Blacksmith Merchant & Agricultural Engineer
The man behind one of the most eloquent and enduring idioms in the Australian language – ‘furphy’ was a first generation Victorian born on 17 June 1842 at Moonee Ponds, the eldest child of Samuel Furphy and Judith née Hare who migrated from County Armagh, Ireland in 1841; his brother Joseph (Karrakatta Cemetery) wrote the Australian classic “Such is Life”.
After a limited education, Furphy was apprenticed as a blacksmith in Kyneton, before opening his own firm in Piper Street (1864-73). It was in the infant township of Shepparton that Furphy made his name. With an inventive and enterprising mind he established the town’s first blacksmith and wheelwright’s shop in Wyndham Street; as the town grew, so did the Furphy business and within a few years his name was known throughout the Goulburn Valley and today is still operated by fifth generation members of the Furphy family. Amongst the many agricultural implements that he patented were a crop stripper (1883), disc harrow (1889), ploughshares (1900) and toothed rollers (1902).
However, by far the firm’s most recognisable product was “Furphy’s Farm Water Cart”. Adapted especially as a means of carting water, they comprised of an 180-gallon cylindrical iron tank with an opening on the top and a rear tap, mounted horizontally on a wooden frame with cast-iron wheels that could be drawn by a horse. Coupled with the shrewd use of advertising the business and the classic verse of;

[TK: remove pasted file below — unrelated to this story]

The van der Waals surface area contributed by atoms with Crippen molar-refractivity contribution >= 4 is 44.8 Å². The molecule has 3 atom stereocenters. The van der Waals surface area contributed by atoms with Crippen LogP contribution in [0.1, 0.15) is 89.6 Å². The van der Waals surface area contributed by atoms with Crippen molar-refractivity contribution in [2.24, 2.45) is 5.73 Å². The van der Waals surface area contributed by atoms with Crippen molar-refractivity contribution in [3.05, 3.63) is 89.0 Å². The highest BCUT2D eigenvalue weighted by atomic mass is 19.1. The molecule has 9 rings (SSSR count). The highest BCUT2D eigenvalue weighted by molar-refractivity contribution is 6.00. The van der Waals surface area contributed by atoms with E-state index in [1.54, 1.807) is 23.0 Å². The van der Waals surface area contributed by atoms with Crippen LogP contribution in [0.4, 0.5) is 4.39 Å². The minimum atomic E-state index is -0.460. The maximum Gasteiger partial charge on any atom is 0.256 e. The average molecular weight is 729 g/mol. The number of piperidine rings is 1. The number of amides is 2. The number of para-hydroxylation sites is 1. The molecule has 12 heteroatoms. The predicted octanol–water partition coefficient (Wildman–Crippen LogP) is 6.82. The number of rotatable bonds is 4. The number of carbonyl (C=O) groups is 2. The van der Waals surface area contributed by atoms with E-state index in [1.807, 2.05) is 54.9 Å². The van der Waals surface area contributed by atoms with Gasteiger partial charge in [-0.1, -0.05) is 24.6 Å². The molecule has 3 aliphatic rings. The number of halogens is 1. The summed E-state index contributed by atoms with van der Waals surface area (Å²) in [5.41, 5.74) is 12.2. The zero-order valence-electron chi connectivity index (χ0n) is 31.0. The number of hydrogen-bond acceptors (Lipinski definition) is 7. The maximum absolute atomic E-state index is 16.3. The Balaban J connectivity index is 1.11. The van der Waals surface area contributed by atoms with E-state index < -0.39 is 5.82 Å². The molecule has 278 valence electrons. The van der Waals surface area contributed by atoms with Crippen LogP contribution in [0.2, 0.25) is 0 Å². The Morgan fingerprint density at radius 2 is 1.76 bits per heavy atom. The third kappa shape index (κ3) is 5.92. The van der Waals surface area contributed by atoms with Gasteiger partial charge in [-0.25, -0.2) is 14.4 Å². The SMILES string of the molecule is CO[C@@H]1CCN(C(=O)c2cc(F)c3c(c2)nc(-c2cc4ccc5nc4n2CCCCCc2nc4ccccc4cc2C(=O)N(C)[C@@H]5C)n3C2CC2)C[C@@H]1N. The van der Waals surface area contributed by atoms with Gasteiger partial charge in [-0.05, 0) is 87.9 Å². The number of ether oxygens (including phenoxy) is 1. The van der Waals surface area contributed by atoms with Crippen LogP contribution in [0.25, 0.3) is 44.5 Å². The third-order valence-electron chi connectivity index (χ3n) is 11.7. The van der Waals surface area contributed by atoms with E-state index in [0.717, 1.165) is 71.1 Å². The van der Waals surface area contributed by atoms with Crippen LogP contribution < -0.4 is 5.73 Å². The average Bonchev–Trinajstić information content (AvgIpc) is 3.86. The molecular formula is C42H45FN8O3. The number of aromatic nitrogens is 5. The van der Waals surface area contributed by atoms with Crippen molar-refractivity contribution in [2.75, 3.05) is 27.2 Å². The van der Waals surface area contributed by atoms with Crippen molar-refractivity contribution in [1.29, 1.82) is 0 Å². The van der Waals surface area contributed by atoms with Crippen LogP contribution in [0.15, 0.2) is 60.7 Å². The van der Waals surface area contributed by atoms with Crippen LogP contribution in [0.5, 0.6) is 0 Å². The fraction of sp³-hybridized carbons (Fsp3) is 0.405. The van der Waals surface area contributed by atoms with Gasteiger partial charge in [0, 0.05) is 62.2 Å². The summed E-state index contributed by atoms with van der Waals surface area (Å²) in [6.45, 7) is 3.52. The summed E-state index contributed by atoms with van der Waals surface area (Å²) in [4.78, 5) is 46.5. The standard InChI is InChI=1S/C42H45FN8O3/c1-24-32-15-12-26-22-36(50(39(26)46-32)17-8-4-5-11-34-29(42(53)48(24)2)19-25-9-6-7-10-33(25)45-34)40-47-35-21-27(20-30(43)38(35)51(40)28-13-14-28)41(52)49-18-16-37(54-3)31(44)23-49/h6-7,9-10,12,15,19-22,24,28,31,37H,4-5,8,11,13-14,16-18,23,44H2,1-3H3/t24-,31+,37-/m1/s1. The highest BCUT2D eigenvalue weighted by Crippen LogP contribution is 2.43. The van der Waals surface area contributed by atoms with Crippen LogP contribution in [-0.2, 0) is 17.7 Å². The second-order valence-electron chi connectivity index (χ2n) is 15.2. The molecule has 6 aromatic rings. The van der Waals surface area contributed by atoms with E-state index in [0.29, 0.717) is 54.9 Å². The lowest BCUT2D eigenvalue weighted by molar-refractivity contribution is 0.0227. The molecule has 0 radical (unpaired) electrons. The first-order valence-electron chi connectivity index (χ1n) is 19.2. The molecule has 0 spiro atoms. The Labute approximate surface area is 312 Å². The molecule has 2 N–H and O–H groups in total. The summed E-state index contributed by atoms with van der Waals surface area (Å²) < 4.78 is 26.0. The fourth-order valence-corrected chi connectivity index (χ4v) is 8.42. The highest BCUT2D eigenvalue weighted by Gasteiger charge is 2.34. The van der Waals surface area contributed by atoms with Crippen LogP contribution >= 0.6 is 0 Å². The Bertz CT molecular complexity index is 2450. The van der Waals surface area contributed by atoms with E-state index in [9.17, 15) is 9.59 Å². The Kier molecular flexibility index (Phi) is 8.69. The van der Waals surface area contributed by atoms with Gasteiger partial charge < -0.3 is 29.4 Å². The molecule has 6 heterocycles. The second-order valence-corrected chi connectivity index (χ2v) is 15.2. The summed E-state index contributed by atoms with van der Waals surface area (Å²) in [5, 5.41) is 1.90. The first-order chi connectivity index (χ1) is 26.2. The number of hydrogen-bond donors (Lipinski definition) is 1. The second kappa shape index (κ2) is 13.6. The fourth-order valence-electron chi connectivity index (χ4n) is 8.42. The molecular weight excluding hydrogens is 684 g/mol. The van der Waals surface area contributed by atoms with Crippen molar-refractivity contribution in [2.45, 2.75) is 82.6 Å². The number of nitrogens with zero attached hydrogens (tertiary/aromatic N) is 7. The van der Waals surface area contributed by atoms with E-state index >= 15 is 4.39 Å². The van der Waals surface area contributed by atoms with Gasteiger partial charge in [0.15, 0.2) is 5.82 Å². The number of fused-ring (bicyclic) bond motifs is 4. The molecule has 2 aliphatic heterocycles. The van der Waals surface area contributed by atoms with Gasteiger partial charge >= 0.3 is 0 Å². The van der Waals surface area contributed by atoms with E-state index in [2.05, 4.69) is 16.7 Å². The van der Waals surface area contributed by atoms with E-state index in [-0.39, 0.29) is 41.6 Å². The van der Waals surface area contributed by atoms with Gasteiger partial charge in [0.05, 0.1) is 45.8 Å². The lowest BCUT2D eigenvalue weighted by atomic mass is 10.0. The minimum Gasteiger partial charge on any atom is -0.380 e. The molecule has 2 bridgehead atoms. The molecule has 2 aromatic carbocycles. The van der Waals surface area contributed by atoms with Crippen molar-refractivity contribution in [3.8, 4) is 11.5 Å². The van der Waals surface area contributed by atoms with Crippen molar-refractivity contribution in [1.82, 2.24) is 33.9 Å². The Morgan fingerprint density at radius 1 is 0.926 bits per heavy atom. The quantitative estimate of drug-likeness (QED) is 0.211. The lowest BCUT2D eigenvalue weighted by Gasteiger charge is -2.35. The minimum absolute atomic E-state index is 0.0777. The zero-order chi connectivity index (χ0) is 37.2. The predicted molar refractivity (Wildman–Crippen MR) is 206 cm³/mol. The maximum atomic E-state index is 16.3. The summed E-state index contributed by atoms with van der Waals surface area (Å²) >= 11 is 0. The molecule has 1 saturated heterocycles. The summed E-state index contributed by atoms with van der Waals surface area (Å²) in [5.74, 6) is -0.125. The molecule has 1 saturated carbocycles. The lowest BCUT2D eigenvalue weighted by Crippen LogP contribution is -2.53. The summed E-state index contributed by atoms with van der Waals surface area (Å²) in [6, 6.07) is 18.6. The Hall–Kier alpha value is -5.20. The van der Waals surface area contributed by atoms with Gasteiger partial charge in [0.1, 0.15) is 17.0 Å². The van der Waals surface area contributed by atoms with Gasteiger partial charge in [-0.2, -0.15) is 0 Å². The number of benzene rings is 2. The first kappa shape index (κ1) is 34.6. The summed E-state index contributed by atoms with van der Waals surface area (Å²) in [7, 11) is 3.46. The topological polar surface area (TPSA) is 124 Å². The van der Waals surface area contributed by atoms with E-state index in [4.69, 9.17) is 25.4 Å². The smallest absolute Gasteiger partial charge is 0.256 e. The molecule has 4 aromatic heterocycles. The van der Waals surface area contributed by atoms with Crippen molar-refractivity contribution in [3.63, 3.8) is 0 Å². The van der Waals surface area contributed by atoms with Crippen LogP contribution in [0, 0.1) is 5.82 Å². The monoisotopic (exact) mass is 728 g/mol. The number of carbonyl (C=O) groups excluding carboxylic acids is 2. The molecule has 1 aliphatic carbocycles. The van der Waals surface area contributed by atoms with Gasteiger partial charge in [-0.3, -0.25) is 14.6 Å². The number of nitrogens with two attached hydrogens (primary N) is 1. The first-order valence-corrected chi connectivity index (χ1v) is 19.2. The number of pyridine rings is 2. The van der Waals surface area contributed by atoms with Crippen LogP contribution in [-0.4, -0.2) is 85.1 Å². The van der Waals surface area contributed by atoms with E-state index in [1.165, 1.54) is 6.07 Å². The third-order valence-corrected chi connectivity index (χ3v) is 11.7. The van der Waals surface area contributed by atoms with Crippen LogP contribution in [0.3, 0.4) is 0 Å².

“GOOD BETTER BEST
NEVER LET IT REST
TILL YOUR GOOD IS BETTER
AND YOUR BETTER BEST”
the water cart was to become the firm’s most popular item and some three hundred were produced annually for over forty years. More enduring is the word ‘furphy’ to describe a rumour, false report or absurd story. Used by the Australian Army to cart water around the camps of Egypt, the drivers of the Furphy watercarts were notorious for passing on “news” of doubtful accuracy thus a word was born.
A Methodist lay preacher for many years, Furphy retired in 1909 with his wife Sarah née Vaughan to live with their daughter Harriet Jackson at 63 Page Street Albert Park. He died there on 23 September 1920 aged 78.
ADB Volume 4 1851-90 (D-J).
Barnes, J., “Made in Shepparton. The History of J. Furphy & Sons 1873-1998” (1998).
The Age 24 September 1920 & 4 December 1984.
The Argus 24 September 1920.
The Shepparton News 27 November 1920.
The Shepparton Advertiser 27 September 1920.
The Herald 28 July 1973.
(Photo courtesy of J Furphy & Sons Pty Ltd)